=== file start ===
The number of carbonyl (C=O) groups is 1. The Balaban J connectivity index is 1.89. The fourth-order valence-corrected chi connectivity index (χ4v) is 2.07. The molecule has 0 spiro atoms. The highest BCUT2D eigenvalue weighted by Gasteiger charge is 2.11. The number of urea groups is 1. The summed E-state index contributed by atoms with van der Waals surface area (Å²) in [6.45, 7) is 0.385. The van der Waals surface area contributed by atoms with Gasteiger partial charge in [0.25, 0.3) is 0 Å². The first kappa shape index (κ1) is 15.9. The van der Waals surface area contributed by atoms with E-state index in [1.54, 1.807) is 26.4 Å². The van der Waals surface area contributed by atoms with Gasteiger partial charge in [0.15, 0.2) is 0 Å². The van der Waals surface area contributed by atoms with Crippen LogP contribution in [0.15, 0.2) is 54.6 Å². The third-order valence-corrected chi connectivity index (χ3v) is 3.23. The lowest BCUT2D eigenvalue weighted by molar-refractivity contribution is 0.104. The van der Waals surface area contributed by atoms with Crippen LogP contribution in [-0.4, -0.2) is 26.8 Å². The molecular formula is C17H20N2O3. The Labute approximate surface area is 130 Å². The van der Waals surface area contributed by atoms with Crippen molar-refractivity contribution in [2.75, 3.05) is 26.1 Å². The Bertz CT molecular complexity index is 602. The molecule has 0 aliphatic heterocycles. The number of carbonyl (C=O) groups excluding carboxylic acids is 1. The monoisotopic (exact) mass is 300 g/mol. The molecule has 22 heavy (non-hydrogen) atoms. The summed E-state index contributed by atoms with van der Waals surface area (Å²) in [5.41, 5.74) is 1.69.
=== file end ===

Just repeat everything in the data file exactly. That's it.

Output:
The number of carbonyl (C=O) groups is 1. The Balaban J connectivity index is 1.89. The fourth-order valence-corrected chi connectivity index (χ4v) is 2.07. The molecule has 0 spiro atoms. The highest BCUT2D eigenvalue weighted by Gasteiger charge is 2.11. The number of urea groups is 1. The summed E-state index contributed by atoms with van der Waals surface area (Å²) in [6.45, 7) is 0.385. The van der Waals surface area contributed by atoms with Gasteiger partial charge in [0.25, 0.3) is 0 Å². The first kappa shape index (κ1) is 15.9. The van der Waals surface area contributed by atoms with E-state index in [1.54, 1.807) is 26.4 Å². The van der Waals surface area contributed by atoms with Gasteiger partial charge in [0.15, 0.2) is 0 Å². The van der Waals surface area contributed by atoms with Crippen LogP contribution in [0.15, 0.2) is 54.6 Å². The third-order valence-corrected chi connectivity index (χ3v) is 3.23. The lowest BCUT2D eigenvalue weighted by molar-refractivity contribution is 0.104. The van der Waals surface area contributed by atoms with Crippen LogP contribution in [-0.4, -0.2) is 26.8 Å². The molecular formula is C17H20N2O3. The Labute approximate surface area is 130 Å². The van der Waals surface area contributed by atoms with Crippen molar-refractivity contribution in [2.75, 3.05) is 26.1 Å². The Bertz CT molecular complexity index is 602. The molecule has 0 aliphatic heterocycles. The number of carbonyl (C=O) groups excluding carboxylic acids is 1. The monoisotopic (exact) mass is 300 g/mol. The molecule has 22 heavy (non-hydrogen) atoms. The summed E-state index contributed by atoms with van der Waals surface area (Å²) in [5.41, 5.74) is 1.69.